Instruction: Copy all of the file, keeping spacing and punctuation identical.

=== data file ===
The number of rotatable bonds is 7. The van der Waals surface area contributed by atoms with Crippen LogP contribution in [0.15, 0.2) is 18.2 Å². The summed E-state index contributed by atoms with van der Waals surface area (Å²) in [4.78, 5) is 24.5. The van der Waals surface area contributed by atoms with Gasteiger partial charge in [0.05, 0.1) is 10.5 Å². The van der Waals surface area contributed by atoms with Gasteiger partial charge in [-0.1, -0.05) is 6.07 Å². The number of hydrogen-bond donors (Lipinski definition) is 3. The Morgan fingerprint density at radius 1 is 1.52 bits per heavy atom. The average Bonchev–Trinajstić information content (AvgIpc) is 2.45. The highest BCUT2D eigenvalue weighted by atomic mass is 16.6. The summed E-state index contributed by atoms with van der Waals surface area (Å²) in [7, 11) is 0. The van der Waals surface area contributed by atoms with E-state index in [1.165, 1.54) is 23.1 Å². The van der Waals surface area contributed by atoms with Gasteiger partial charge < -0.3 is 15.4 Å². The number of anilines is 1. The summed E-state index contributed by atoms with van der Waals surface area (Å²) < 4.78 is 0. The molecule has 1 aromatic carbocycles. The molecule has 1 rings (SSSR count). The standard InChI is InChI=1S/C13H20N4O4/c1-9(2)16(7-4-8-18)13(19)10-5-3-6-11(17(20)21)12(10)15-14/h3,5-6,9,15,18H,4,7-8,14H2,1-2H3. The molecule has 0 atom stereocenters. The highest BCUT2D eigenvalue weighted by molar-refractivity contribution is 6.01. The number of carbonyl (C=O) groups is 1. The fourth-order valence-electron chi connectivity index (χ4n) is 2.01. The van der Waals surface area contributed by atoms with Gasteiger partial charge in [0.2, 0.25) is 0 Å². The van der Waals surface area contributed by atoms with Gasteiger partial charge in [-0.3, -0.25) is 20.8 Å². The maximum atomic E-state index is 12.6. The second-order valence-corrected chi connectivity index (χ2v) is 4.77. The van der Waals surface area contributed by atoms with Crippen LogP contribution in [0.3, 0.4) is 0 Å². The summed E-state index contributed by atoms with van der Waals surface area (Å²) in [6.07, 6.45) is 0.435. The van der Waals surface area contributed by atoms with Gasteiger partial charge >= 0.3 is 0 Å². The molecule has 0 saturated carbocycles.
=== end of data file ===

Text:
The number of rotatable bonds is 7. The van der Waals surface area contributed by atoms with Crippen LogP contribution in [0.15, 0.2) is 18.2 Å². The summed E-state index contributed by atoms with van der Waals surface area (Å²) in [4.78, 5) is 24.5. The van der Waals surface area contributed by atoms with Gasteiger partial charge in [0.05, 0.1) is 10.5 Å². The van der Waals surface area contributed by atoms with Gasteiger partial charge in [-0.1, -0.05) is 6.07 Å². The number of hydrogen-bond donors (Lipinski definition) is 3. The Morgan fingerprint density at radius 1 is 1.52 bits per heavy atom. The average Bonchev–Trinajstić information content (AvgIpc) is 2.45. The highest BCUT2D eigenvalue weighted by atomic mass is 16.6. The summed E-state index contributed by atoms with van der Waals surface area (Å²) in [7, 11) is 0. The van der Waals surface area contributed by atoms with E-state index in [1.165, 1.54) is 23.1 Å². The van der Waals surface area contributed by atoms with Gasteiger partial charge < -0.3 is 15.4 Å². The number of anilines is 1. The summed E-state index contributed by atoms with van der Waals surface area (Å²) < 4.78 is 0. The molecule has 1 aromatic carbocycles. The molecule has 1 rings (SSSR count). The standard InChI is InChI=1S/C13H20N4O4/c1-9(2)16(7-4-8-18)13(19)10-5-3-6-11(17(20)21)12(10)15-14/h3,5-6,9,15,18H,4,7-8,14H2,1-2H3. The molecule has 0 atom stereocenters. The highest BCUT2D eigenvalue weighted by molar-refractivity contribution is 6.01. The number of carbonyl (C=O) groups is 1. The fourth-order valence-electron chi connectivity index (χ4n) is 2.01. The van der Waals surface area contributed by atoms with Gasteiger partial charge in [0.2, 0.25) is 0 Å². The van der Waals surface area contributed by atoms with Gasteiger partial charge in [-0.3, -0.25) is 20.8 Å². The maximum atomic E-state index is 12.6. The second-order valence-corrected chi connectivity index (χ2v) is 4.77. The van der Waals surface area contributed by atoms with Crippen LogP contribution in [0.3, 0.4) is 0 Å². The summed E-state index contributed by atoms with van der Waals surface area (Å²) in [6.07, 6.45) is 0.435. The van der Waals surface area contributed by atoms with Gasteiger partial charge >= 0.3 is 0 Å². The molecule has 0 saturated carbocycles.